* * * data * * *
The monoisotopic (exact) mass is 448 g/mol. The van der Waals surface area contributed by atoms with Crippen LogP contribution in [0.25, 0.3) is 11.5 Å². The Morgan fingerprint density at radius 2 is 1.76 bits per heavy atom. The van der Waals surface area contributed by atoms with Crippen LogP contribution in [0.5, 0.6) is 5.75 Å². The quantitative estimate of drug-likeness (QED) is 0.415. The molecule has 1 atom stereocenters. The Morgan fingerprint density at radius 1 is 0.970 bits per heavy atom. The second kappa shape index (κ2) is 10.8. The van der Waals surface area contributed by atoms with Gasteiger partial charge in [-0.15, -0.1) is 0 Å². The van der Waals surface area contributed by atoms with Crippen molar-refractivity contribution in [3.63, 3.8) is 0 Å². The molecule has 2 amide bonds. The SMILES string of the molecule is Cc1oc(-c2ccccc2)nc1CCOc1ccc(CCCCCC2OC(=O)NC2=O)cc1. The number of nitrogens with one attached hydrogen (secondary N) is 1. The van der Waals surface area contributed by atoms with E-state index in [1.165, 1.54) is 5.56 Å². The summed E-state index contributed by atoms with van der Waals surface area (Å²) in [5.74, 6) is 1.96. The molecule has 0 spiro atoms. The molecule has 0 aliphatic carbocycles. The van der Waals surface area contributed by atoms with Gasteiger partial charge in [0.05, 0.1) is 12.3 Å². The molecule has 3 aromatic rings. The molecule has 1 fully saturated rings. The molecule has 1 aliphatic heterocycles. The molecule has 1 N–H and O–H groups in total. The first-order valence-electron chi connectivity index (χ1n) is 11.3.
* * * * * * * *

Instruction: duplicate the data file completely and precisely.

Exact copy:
The monoisotopic (exact) mass is 448 g/mol. The van der Waals surface area contributed by atoms with Crippen LogP contribution in [0.25, 0.3) is 11.5 Å². The Morgan fingerprint density at radius 2 is 1.76 bits per heavy atom. The van der Waals surface area contributed by atoms with Crippen LogP contribution in [0.5, 0.6) is 5.75 Å². The quantitative estimate of drug-likeness (QED) is 0.415. The molecule has 1 atom stereocenters. The Morgan fingerprint density at radius 1 is 0.970 bits per heavy atom. The second kappa shape index (κ2) is 10.8. The van der Waals surface area contributed by atoms with Gasteiger partial charge in [-0.15, -0.1) is 0 Å². The van der Waals surface area contributed by atoms with Crippen molar-refractivity contribution in [3.63, 3.8) is 0 Å². The molecule has 2 amide bonds. The SMILES string of the molecule is Cc1oc(-c2ccccc2)nc1CCOc1ccc(CCCCCC2OC(=O)NC2=O)cc1. The number of nitrogens with one attached hydrogen (secondary N) is 1. The van der Waals surface area contributed by atoms with E-state index in [1.165, 1.54) is 5.56 Å². The summed E-state index contributed by atoms with van der Waals surface area (Å²) in [5.74, 6) is 1.96. The molecule has 0 spiro atoms. The molecule has 0 aliphatic carbocycles. The van der Waals surface area contributed by atoms with Gasteiger partial charge in [0.05, 0.1) is 12.3 Å². The molecule has 3 aromatic rings. The molecule has 1 fully saturated rings. The molecule has 1 aliphatic heterocycles. The molecule has 1 N–H and O–H groups in total. The first-order valence-electron chi connectivity index (χ1n) is 11.3.